I’d wager to guess that compared to the average reader of this blog, 20 years old is not old.

    Also, the really old geezers like myself even might find that kind of talk insulting. If we have woken up on the wrong side of the bed, that is. Which I thankfully have not. 🙂

  8. Patrick Rose says:

    I feel old now. I’m going to be 20 this year. That’s like, my 3rd decade.

    Also, it seems like so long ago I was watching my dad play BG. I look at myself now and wish I was that 11 year old that didn’t have to go to lectures and do assignments.

  9. Nick says:

    Wait. You were 7 or 8 in 1998 when Baldur’s gate came out and somehow you feel old? Does not compute.

    I loved Baldur’s Gate. It was probably one of my three best gaming experiences ever. The sequel was pretty good too, but not as good as the first. However I just could not play the Icewind Dale games. I played the first one for maybe ten hours but it just didn’t stand up to the other ones. The characters were all wrong, the story was very weak and it was mostly hack’n’slash.

    In later versions when they abandoned the top-down view from Baldur’s Gate I and II then I just could’t play anymore. It became too difficult to move around, too difficult to see everything, too difficult to find your way, etc.

    I love the top-down view. I would absolutely kill for a new Forgotten Realms game with this view. But I guess all games have to be first or second person 3D games these days. I just love building a party and controlling every character individually. In the past maybe 8 years Dragon Age is the only game that has come close to this.

  10. Jake says:

    @Schuyler yeah they definitely did release it for Mac as i had a copy of it way back when and i’m 90% sure its still available – check Amazon’s marketplace for people selling it 2nd hand.

    or try that other nautical themed method of which i shall not speak its name…..ahoy me hearty yo-ho…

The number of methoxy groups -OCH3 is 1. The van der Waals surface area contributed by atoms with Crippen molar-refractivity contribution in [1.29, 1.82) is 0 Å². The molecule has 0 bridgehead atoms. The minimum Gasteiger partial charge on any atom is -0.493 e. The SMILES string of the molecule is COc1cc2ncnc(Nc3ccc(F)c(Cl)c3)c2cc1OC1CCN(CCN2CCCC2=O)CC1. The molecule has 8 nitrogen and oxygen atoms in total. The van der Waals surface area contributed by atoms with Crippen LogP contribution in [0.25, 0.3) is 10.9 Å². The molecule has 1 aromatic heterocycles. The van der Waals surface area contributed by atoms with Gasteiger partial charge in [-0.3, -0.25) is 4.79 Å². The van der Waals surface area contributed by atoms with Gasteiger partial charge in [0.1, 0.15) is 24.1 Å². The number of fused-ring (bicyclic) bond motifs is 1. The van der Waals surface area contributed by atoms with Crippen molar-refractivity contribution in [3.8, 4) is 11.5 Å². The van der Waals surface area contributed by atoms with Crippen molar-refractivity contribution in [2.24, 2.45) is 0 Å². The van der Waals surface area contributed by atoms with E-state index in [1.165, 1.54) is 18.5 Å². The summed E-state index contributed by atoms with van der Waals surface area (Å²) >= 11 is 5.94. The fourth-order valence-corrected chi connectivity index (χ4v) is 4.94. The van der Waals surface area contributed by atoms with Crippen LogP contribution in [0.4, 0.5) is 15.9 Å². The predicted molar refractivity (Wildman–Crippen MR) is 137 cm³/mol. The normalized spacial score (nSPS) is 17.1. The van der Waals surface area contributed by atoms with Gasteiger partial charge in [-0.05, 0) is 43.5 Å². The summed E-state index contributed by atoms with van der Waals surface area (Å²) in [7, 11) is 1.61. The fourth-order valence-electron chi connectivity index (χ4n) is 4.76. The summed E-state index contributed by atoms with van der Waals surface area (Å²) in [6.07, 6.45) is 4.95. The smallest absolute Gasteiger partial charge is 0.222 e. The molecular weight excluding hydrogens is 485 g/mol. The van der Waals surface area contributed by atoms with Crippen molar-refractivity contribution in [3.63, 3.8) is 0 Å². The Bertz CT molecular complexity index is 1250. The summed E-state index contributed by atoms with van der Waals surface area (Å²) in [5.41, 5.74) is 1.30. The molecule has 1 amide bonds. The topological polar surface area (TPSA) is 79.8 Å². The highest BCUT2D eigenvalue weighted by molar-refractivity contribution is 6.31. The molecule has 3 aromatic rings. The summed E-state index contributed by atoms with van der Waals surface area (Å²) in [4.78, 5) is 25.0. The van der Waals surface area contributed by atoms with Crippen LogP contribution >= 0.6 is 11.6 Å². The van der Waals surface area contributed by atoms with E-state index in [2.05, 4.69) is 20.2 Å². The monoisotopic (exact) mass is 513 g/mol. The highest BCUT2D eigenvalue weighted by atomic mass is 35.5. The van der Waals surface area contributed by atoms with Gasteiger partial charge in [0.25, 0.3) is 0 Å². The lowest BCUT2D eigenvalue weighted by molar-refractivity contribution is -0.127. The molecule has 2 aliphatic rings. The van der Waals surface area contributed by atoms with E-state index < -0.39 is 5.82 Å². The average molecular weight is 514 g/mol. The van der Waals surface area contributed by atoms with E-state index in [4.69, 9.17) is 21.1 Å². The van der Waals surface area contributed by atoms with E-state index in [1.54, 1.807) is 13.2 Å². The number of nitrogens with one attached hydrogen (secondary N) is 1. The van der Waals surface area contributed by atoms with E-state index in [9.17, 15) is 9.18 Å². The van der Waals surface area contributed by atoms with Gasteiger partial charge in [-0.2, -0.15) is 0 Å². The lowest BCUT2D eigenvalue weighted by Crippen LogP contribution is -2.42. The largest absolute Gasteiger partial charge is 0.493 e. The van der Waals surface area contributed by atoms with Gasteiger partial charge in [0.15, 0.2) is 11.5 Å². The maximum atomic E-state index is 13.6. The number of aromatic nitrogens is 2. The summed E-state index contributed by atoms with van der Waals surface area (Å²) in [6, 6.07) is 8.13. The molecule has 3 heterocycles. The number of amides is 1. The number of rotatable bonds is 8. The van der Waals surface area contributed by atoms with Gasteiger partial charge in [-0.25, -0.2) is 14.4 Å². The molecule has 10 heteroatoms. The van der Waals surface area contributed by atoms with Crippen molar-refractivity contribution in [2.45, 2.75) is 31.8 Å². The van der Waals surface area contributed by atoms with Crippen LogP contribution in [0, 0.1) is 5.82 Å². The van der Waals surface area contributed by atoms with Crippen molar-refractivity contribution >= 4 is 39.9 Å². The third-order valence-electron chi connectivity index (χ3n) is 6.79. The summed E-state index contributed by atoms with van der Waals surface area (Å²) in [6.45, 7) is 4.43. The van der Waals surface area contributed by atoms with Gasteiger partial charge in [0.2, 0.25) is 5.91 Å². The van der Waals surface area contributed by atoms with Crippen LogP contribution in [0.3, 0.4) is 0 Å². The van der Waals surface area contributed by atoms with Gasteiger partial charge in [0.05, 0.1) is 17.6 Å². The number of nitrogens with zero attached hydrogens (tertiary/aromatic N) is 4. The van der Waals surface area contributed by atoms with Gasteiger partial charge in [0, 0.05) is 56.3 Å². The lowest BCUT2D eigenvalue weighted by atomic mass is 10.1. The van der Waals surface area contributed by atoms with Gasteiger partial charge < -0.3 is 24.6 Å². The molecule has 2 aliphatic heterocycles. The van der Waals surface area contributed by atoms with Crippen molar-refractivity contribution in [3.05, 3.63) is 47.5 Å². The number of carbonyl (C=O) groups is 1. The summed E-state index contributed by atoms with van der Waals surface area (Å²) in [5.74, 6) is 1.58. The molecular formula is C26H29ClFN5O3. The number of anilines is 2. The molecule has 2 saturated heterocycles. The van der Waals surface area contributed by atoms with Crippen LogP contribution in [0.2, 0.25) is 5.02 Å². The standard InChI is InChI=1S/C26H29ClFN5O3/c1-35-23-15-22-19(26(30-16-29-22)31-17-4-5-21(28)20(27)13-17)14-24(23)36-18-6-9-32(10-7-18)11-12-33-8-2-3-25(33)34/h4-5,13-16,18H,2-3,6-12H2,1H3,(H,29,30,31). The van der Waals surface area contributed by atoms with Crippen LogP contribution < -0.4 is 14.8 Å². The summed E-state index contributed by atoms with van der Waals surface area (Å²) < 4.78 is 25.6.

11. Aeshir says:

    But it gets hard as shit, and when you can’t figure out the math behind the dice rolls and THACO and all that, it’s overwhelming.

  12. Patrick Rose says:

    @Schuyler Fairly certain it did. Whether you can still *buy* it for Mac is a different matter. I think Bioware also released some of their later games for Linux, but don’t quote me on that.

  13. Schuyler says:

    Ug. Windows only? Didn’t this ever get released on the Mac?

  14. Patrick Rose says:

    @Aeshir It works quite simply. Click on the enemy and stuff happens. If you happen to have a mage in your party, they will die over and over again. It’s the rules.
    @Jon No idea about widescreen. I’m a poor student who isn’t that arsed about graphical quality (which is interesting. I think BG looks better than DA)

  15. Jake says:

    Hell Yes to the BG2. such an epic game and so many great memories and experiences linked to it.

    also – welcome @Patrick Rose! bloody god to see a fellow Brit writing awesome goodness like this. i look forward to your future posts!

  16. Aeshir says:


    If you use the Tutu mod that’s in the article, you can run the first game in the second game’s engine (which has a ton of benefits), and there’s a widescreen mod out there.

  17. Jon says:

    oh, wow…loved baldur’s gate when it came out. found it so damned difficult too, and always got mauled every time assassins came to get me in the first few chapters.

    have played it a few times since and found it not quite so difficult. (especially compared to Icewind Dale). Would love to fire up BG 1/2 on Windows 7, since I still have all the old discs. There any way to get it to display properly on a widescreen monitor?

    Also want to check out Dragon Age, since I missed that somehow.

  18. Aeshir says:

    I’ve tried to play this many times over the past ten years but have always been perplexed by the D&D rules that it abides by, and so I couldn’t get further than the Nashkel mines without stopping. That didn’t stop me from fooling around for hours upon hours with the CLUAconsole cheats, though.

  19. Steven says:

    I seriously just bought this off of and started playing it today.

    I’ve only played through the prologue but it seems pretty fun.

  20. Sam says:

    Baldur’s Gate goddamn rules. The second one is also amazing. Another old game that still holds up is Age of Empires 2. I’ve been playing the crap outta that one. That game is a blackhole for your free time in the best way possible.

  21. Patrick Rose says:

    Surprisingly well actually. I’m on Win7 64bit and that hates EVERYTHING. If you’re worried about compatibility then gog have it for the same price. No idea if Tutu works with it though, and I think they only have the original.

  22. Bo Dixen Pedersen says:

    I bought Baldur’s Gate when it came out.

    How does it run on modern PC’s and other OS’s?

    Think I could install and make it work on my current setup because I never did get to play it through.